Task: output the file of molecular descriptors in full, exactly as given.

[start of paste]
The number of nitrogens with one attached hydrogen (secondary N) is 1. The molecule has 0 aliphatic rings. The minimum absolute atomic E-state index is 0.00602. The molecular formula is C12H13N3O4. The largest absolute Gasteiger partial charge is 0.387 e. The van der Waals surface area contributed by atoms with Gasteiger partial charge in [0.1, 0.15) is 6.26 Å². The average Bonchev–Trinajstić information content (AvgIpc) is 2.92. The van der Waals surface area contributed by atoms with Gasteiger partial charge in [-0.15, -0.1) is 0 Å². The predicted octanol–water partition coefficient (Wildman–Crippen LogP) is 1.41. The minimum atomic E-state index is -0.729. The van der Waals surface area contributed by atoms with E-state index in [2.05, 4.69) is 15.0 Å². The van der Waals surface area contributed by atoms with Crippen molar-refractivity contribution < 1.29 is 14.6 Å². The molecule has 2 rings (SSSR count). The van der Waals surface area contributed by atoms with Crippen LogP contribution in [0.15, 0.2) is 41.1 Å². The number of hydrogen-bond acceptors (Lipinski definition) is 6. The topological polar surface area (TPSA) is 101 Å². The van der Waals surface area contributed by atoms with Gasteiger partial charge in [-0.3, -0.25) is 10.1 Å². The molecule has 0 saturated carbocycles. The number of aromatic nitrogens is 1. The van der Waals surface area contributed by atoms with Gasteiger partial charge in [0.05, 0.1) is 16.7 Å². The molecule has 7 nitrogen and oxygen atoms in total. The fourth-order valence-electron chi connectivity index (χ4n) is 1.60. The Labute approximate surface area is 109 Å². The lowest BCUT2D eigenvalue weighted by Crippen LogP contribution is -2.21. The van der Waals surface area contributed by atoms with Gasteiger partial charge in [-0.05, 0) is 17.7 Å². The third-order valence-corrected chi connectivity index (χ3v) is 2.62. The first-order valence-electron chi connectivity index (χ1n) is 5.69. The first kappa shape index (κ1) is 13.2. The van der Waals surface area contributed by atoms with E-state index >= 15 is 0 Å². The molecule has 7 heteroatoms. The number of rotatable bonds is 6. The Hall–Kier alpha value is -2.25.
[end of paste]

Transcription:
The number of nitrogens with one attached hydrogen (secondary N) is 1. The molecule has 0 aliphatic rings. The minimum absolute atomic E-state index is 0.00602. The molecular formula is C12H13N3O4. The largest absolute Gasteiger partial charge is 0.387 e. The van der Waals surface area contributed by atoms with Gasteiger partial charge in [0.1, 0.15) is 6.26 Å². The average Bonchev–Trinajstić information content (AvgIpc) is 2.92. The van der Waals surface area contributed by atoms with Gasteiger partial charge in [-0.15, -0.1) is 0 Å². The predicted octanol–water partition coefficient (Wildman–Crippen LogP) is 1.41. The minimum atomic E-state index is -0.729. The van der Waals surface area contributed by atoms with E-state index in [2.05, 4.69) is 15.0 Å². The van der Waals surface area contributed by atoms with Crippen molar-refractivity contribution < 1.29 is 14.6 Å². The molecule has 2 rings (SSSR count). The van der Waals surface area contributed by atoms with Crippen LogP contribution in [0.15, 0.2) is 41.1 Å². The number of hydrogen-bond acceptors (Lipinski definition) is 6. The topological polar surface area (TPSA) is 101 Å². The van der Waals surface area contributed by atoms with Gasteiger partial charge in [-0.3, -0.25) is 10.1 Å². The molecule has 0 saturated carbocycles. The number of aromatic nitrogens is 1. The van der Waals surface area contributed by atoms with Gasteiger partial charge in [0.05, 0.1) is 16.7 Å². The molecule has 7 nitrogen and oxygen atoms in total. The fourth-order valence-electron chi connectivity index (χ4n) is 1.60. The Labute approximate surface area is 109 Å². The lowest BCUT2D eigenvalue weighted by Crippen LogP contribution is -2.21. The van der Waals surface area contributed by atoms with Gasteiger partial charge in [-0.05, 0) is 17.7 Å². The third-order valence-corrected chi connectivity index (χ3v) is 2.62. The first-order valence-electron chi connectivity index (χ1n) is 5.69. The first kappa shape index (κ1) is 13.2. The van der Waals surface area contributed by atoms with E-state index >= 15 is 0 Å². The molecule has 7 heteroatoms. The number of rotatable bonds is 6. The Hall–Kier alpha value is -2.25.